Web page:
Ms. Chancellor's appeal was timely brought, and this Court exercises jurisdiction to review the Commissioner's final decision pursuant to 42 U.S.C. § 405(g).

         II. Issue Presented

         Ms. Chancellor asserts two principal arguments. First, she contends that the Decision improperly concluded that she had engaged in SGA because a significant portion of the income identified in the Decision actually was a subsidy unrelated to the value of the work that she performed. As a subsidy, it should not have been considered in determining whether Ms. Chancellor was engaged in SGA. Second, she argues that at Step 4 stage of the analysis, the ALJ improperly gave less-than-controlling weight to the opinions of her treating physicians.

         III. Relevant Material Facts

         Ms. Chancellor claims that she due to disabled by a number of mental disorders, including a generalized anxiety disorder, personality disorder and a schizoaffective disorder (bipolar type) that has caused her to experience a number of psychotic breaks. She claims the onset of this disability occurred on or before December 15, 2012. As a result of her mental illness, she has been hospitalized numerous times since May 2008, most recently in 2013 and 2014 in response to episodes of suicidal ideation. Ms. Chancellor was prescribed medication beginning in 2008 (at first, Zyprexa, Risperdal and Invega, and later, Lamictal, Seroquel and Metformin). She adheres to her medication regime relatively well, but continues to experience disabling mental limitations.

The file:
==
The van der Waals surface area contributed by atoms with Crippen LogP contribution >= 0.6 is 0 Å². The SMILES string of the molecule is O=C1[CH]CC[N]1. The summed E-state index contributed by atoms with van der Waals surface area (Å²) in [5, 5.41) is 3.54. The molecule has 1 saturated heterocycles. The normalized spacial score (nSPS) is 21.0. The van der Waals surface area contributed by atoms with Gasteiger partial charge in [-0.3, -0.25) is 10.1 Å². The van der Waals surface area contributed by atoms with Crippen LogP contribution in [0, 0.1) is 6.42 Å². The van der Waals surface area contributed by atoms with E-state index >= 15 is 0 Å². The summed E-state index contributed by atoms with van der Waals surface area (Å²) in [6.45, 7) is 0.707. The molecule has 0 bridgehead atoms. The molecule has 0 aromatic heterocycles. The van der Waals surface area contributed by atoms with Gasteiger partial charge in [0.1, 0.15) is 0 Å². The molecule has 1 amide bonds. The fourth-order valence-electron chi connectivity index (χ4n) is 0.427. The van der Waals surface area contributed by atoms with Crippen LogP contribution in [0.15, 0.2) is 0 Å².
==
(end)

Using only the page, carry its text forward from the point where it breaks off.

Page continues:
During the applicable period, Ms. Chancellor was a student at Metropolitan State College/University (“MSU”), where she majored in graphic design (digital arts). Ms. Chancellor testified that she attended college off and on from 2000 until 2015, with a break from school from 2004 to 2009. She graduated from MSU with a Bachelors of Fine Arts degree in December 2014. Ms. Chancellor testified that she did not pursue a graduate degree because she “barely made it through” the undergraduate program.

         During 2012 and 2013, Ms. Chancellor participated in a work-study program. She first worked as a lab technician, and then as a graphic designer. In the former capacity, she sat at a desk, cleaned the labs, answered questions and filed papers. In the latter, she made lab posters, edited training videos, answered photoshop questions, took photos, edited scripts and recorded voiceovers. Ms. Chancellor indicates that she was able to balance her class load at MSU with her work-study job because she was permitted time to study and do homework at the job, especially when working as a lab technician.